The new strategy for limiting money’s role in elections

A democracy voucher in Seattle

The dream of eliminating the influence of large, private donors from the election equation is pretty much dead. Now campaign finance reformers are shifting their focus.

By Alan Greenblatt | Governing

The goals behind the public financing of elections have shifted. The old dream of completely eliminating big, private money from politics has been dashed by Citizens United and other court rulings.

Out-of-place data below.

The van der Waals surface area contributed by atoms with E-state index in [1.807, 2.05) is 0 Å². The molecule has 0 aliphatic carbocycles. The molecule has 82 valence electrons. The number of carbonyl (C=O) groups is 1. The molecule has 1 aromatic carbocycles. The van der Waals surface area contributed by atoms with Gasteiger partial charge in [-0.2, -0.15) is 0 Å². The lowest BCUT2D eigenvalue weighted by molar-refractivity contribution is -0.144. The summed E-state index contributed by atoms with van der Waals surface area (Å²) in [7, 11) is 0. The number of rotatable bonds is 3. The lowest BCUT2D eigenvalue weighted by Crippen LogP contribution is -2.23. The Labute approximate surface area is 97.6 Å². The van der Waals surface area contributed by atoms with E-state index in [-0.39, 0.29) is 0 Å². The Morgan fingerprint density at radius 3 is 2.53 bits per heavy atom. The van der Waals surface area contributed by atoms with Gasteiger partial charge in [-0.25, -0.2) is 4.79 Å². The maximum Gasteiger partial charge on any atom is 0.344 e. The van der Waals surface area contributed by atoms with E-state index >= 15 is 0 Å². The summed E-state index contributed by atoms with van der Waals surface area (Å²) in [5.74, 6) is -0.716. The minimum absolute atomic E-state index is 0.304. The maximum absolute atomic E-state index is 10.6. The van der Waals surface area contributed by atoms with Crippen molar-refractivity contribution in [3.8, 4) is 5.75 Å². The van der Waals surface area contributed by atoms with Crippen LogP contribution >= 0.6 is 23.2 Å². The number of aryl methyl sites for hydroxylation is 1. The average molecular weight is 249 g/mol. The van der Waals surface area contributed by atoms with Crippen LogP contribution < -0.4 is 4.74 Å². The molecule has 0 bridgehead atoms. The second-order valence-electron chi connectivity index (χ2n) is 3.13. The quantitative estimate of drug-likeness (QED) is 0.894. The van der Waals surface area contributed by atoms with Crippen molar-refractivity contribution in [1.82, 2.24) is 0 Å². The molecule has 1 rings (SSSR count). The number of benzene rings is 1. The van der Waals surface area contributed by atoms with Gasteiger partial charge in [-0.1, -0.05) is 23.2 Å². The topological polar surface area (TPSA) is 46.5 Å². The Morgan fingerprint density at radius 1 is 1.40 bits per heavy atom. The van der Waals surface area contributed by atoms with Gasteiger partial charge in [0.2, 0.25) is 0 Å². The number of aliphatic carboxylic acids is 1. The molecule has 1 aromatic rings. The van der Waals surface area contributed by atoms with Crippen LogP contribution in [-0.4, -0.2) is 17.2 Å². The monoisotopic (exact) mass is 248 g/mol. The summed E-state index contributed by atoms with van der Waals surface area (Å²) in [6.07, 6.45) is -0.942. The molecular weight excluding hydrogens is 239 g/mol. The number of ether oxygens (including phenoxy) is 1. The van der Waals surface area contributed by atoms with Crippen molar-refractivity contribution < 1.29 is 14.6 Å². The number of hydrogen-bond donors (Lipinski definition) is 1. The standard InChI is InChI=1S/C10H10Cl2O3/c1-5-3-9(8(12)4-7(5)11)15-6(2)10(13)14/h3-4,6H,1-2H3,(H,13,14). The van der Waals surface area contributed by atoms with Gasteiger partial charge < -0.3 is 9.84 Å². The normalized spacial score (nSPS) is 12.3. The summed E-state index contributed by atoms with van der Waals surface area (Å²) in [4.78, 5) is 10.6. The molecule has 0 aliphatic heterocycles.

“It’s probably not a realistic goal in any case,” says Michael Malbin, executive director of the Campaign Finance Institute. “People who are interested in politics have many ways of influencing the political system.”

Now, the hope among some advocates of publicly financed campaigns is to impose limits on the size and scope of campaign treasuries while increasing citizen involvement. To do that, reformers are promoting the use of matching funds and so-called democracy vouchers, which allow citizens to steer government money directly to the candidates of their choice.

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